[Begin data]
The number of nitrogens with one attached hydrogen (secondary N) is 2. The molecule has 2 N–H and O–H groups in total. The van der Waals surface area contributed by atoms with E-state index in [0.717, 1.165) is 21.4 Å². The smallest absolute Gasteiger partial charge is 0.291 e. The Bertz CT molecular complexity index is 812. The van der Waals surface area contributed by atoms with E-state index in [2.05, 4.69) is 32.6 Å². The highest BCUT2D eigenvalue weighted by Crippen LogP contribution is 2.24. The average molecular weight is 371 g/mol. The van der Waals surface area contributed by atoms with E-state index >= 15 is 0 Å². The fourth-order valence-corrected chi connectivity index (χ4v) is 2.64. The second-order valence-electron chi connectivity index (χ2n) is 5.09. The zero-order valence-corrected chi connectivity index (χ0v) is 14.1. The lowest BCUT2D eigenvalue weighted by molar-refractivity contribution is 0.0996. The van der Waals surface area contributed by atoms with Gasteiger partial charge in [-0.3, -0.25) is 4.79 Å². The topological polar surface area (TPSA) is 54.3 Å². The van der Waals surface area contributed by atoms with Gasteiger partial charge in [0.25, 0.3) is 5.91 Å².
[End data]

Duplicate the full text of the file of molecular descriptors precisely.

The number of nitrogens with one attached hydrogen (secondary N) is 2. The molecule has 2 N–H and O–H groups in total. The van der Waals surface area contributed by atoms with E-state index in [0.717, 1.165) is 21.4 Å². The smallest absolute Gasteiger partial charge is 0.291 e. The Bertz CT molecular complexity index is 812. The van der Waals surface area contributed by atoms with E-state index in [2.05, 4.69) is 32.6 Å². The highest BCUT2D eigenvalue weighted by Crippen LogP contribution is 2.24. The average molecular weight is 371 g/mol. The van der Waals surface area contributed by atoms with E-state index >= 15 is 0 Å². The fourth-order valence-corrected chi connectivity index (χ4v) is 2.64. The second-order valence-electron chi connectivity index (χ2n) is 5.09. The zero-order valence-corrected chi connectivity index (χ0v) is 14.1. The lowest BCUT2D eigenvalue weighted by molar-refractivity contribution is 0.0996. The van der Waals surface area contributed by atoms with Gasteiger partial charge in [-0.3, -0.25) is 4.79 Å². The topological polar surface area (TPSA) is 54.3 Å². The van der Waals surface area contributed by atoms with Gasteiger partial charge in [0.25, 0.3) is 5.91 Å².